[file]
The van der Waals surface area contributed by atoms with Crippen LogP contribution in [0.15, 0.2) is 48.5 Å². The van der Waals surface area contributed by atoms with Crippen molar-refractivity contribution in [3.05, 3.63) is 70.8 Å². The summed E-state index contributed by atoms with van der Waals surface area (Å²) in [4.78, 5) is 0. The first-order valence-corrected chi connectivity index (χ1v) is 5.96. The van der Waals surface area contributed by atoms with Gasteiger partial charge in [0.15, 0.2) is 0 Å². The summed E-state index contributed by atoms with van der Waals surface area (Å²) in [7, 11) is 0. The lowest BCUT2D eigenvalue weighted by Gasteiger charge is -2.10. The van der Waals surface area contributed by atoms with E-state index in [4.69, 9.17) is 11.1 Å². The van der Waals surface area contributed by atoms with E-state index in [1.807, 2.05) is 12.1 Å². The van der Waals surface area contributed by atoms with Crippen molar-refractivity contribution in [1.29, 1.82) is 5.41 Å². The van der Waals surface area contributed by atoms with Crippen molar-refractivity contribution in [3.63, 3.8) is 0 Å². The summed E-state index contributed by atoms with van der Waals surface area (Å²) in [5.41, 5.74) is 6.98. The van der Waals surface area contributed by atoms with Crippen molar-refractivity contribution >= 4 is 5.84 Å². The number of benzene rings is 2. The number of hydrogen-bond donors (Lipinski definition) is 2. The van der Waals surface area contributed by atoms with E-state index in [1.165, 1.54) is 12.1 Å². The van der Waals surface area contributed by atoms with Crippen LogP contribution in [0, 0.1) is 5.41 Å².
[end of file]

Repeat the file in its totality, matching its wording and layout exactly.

The van der Waals surface area contributed by atoms with Crippen LogP contribution in [0.15, 0.2) is 48.5 Å². The van der Waals surface area contributed by atoms with Crippen molar-refractivity contribution in [3.05, 3.63) is 70.8 Å². The summed E-state index contributed by atoms with van der Waals surface area (Å²) in [4.78, 5) is 0. The first-order valence-corrected chi connectivity index (χ1v) is 5.96. The van der Waals surface area contributed by atoms with Gasteiger partial charge in [0.15, 0.2) is 0 Å². The summed E-state index contributed by atoms with van der Waals surface area (Å²) in [7, 11) is 0. The lowest BCUT2D eigenvalue weighted by Gasteiger charge is -2.10. The van der Waals surface area contributed by atoms with E-state index in [4.69, 9.17) is 11.1 Å². The van der Waals surface area contributed by atoms with E-state index in [1.807, 2.05) is 12.1 Å². The van der Waals surface area contributed by atoms with Crippen molar-refractivity contribution in [1.29, 1.82) is 5.41 Å². The van der Waals surface area contributed by atoms with Crippen molar-refractivity contribution in [3.63, 3.8) is 0 Å². The summed E-state index contributed by atoms with van der Waals surface area (Å²) in [5.41, 5.74) is 6.98. The van der Waals surface area contributed by atoms with Crippen molar-refractivity contribution >= 4 is 5.84 Å². The number of benzene rings is 2. The number of hydrogen-bond donors (Lipinski definition) is 2. The van der Waals surface area contributed by atoms with E-state index in [1.165, 1.54) is 12.1 Å². The van der Waals surface area contributed by atoms with Crippen LogP contribution in [0, 0.1) is 5.41 Å².